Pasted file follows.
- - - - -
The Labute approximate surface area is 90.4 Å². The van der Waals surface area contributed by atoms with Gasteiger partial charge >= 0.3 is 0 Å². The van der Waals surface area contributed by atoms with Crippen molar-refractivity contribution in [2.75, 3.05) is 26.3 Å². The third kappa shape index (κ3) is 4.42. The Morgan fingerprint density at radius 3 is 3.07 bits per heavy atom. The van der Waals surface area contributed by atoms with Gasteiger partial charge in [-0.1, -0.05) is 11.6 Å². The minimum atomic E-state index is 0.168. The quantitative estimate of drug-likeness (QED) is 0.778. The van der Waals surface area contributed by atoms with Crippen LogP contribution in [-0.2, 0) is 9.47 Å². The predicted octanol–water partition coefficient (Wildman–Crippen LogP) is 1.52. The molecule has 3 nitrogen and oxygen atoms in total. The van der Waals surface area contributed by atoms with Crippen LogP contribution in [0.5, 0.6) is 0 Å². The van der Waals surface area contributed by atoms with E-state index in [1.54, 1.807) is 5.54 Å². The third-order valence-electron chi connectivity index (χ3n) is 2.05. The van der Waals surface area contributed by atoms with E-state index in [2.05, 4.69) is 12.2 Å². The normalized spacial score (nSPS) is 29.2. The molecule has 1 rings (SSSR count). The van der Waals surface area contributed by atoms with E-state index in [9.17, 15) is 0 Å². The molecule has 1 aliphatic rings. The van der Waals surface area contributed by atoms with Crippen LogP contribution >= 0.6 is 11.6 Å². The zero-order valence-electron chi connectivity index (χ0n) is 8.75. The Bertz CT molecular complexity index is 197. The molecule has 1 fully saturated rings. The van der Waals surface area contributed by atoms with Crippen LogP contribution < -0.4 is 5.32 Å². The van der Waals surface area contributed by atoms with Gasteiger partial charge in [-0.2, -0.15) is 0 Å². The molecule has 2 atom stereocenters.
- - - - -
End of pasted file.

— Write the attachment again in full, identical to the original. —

The Labute approximate surface area is 90.4 Å². The van der Waals surface area contributed by atoms with Gasteiger partial charge >= 0.3 is 0 Å². The van der Waals surface area contributed by atoms with Crippen molar-refractivity contribution in [2.75, 3.05) is 26.3 Å². The third kappa shape index (κ3) is 4.42. The Morgan fingerprint density at radius 3 is 3.07 bits per heavy atom. The van der Waals surface area contributed by atoms with Gasteiger partial charge in [-0.1, -0.05) is 11.6 Å². The minimum atomic E-state index is 0.168. The quantitative estimate of drug-likeness (QED) is 0.778. The van der Waals surface area contributed by atoms with Crippen LogP contribution in [-0.2, 0) is 9.47 Å². The predicted octanol–water partition coefficient (Wildman–Crippen LogP) is 1.52. The molecule has 3 nitrogen and oxygen atoms in total. The van der Waals surface area contributed by atoms with Crippen LogP contribution in [0.5, 0.6) is 0 Å². The van der Waals surface area contributed by atoms with E-state index in [1.54, 1.807) is 5.54 Å². The third-order valence-electron chi connectivity index (χ3n) is 2.05. The van der Waals surface area contributed by atoms with E-state index in [2.05, 4.69) is 12.2 Å². The normalized spacial score (nSPS) is 29.2. The molecule has 1 rings (SSSR count). The van der Waals surface area contributed by atoms with E-state index in [9.17, 15) is 0 Å². The molecule has 1 aliphatic rings. The van der Waals surface area contributed by atoms with Crippen LogP contribution >= 0.6 is 11.6 Å². The zero-order valence-electron chi connectivity index (χ0n) is 8.75. The Bertz CT molecular complexity index is 197. The molecule has 1 fully saturated rings. The van der Waals surface area contributed by atoms with Crippen LogP contribution < -0.4 is 5.32 Å². The van der Waals surface area contributed by atoms with Gasteiger partial charge in [-0.2, -0.15) is 0 Å². The molecule has 2 atom stereocenters.